Upon Stalin's death in 1953, Georgian nationalism revived
and resumed its struggle against dictates from the central
government in Moscow. In the 1950s, reforms under Soviet leader
Nikita S. Khrushchev included the shifting of economic authority
from Moscow to republic-level officials, but the Russian
Khrushchev's repudiation of Stalin set off a backlash in Georgia.
In 1956 hundreds of Georgians were killed when they demonstrated
against Khrushchev's policy of de-Stalinization. Long afterward
many Stalin monuments and place-names--as well as the museum
constructed at Stalin's birthplace in the town of Gori, northwest
of Tbilisi--were maintained. Only with Mikhail S. Gorbachev's
(see Glossary) in the late 1980s did
criticism of Stalin become acceptable and a full account of
Stalin's crimes against his fellow Georgians become known in
Between 1955 and 1972, Georgian communists used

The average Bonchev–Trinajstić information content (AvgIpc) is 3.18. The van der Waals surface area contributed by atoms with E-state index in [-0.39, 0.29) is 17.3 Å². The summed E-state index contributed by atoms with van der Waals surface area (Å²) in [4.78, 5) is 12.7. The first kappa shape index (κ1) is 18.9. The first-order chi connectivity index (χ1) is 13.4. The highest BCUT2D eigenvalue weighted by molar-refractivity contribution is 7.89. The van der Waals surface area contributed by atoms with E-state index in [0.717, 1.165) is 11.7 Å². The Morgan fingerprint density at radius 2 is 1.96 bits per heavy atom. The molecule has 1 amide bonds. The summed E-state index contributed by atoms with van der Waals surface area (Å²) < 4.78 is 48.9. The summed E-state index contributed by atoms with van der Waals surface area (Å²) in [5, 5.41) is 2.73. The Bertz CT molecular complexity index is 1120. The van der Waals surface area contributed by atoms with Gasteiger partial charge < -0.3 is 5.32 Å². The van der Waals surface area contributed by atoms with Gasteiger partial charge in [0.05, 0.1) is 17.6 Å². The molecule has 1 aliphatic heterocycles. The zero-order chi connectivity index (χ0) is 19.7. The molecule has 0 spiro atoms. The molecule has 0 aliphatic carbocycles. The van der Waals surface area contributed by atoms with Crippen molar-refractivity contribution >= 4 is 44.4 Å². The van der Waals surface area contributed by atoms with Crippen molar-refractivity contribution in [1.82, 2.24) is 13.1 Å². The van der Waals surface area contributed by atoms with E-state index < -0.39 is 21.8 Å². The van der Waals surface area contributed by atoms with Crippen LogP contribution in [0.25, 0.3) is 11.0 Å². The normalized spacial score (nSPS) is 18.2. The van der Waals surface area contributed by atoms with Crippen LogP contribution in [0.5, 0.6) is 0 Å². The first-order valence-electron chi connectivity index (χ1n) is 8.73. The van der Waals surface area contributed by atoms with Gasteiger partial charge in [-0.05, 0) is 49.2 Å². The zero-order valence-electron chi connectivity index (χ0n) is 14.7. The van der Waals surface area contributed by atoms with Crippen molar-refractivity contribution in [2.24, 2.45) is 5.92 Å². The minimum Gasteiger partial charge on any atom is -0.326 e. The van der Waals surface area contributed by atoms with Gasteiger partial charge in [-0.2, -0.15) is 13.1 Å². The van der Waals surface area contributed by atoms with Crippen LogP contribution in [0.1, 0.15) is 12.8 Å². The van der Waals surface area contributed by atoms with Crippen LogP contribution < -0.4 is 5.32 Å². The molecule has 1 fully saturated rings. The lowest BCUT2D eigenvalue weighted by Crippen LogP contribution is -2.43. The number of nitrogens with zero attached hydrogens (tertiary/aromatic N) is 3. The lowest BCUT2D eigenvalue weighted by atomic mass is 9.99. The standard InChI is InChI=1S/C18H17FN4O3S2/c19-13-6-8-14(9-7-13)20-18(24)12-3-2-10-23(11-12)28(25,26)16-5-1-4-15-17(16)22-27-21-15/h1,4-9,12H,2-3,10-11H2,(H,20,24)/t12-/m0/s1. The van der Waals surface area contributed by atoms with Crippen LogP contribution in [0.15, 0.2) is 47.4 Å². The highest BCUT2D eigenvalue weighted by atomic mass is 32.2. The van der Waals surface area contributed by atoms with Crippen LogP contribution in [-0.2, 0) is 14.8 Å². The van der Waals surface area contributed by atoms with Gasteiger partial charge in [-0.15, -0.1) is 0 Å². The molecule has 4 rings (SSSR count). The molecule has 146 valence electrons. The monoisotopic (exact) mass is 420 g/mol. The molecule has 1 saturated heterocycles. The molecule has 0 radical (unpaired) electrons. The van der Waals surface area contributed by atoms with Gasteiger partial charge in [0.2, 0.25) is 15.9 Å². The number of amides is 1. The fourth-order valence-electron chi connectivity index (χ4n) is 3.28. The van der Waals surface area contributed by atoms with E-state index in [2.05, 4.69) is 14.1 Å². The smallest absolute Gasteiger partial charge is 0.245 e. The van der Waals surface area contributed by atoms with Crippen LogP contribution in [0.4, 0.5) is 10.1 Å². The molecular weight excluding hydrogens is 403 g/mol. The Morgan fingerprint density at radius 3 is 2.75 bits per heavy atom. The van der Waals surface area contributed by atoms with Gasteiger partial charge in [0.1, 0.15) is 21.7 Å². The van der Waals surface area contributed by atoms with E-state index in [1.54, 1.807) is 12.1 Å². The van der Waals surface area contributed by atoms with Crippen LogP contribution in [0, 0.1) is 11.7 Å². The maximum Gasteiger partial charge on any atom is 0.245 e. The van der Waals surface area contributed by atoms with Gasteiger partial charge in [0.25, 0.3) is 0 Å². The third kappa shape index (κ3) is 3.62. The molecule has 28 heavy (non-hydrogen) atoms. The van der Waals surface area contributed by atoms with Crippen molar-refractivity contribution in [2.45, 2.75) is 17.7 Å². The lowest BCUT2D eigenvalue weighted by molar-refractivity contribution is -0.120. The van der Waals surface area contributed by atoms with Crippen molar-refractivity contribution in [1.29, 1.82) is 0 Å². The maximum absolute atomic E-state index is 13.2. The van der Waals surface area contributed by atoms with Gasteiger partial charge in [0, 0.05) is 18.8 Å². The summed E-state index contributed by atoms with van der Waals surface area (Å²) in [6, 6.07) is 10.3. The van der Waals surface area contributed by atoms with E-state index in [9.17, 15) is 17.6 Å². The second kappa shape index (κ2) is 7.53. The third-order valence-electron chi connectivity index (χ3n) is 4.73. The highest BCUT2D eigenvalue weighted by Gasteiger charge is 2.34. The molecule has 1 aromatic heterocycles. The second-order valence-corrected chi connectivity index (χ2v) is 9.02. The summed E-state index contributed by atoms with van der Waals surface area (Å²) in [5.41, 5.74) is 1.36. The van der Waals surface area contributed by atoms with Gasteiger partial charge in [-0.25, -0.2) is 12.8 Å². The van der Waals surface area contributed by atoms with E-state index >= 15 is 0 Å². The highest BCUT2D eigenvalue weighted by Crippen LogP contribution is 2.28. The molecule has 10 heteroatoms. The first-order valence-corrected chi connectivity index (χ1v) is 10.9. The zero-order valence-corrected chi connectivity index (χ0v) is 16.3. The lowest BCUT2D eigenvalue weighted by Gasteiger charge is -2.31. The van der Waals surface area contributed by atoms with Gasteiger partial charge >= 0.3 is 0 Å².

decentralization to become entrenched in political posts and to
reduce further the influence of other ethnic groups in Georgia.
In addition, enterprising Georgians created factories whose
entire output was "off the books"
, this ch.). In 1972 the long-standing corruption and economic
inefficiency of Georgia's leaders led Moscow to sponsor Eduard
Shevardnadze as first secretary of the Georgian Communist Party.
Shevardnadze had risen through the ranks of the Communist Youth
League (Komsomol) to become a party first secretary at the
district level in 1961. From 1964 until 1972, Shevardnadze
oversaw the Georgian police from the Ministry of Internal
Affairs, where he made a reputation as a competent and
Data as of March 1994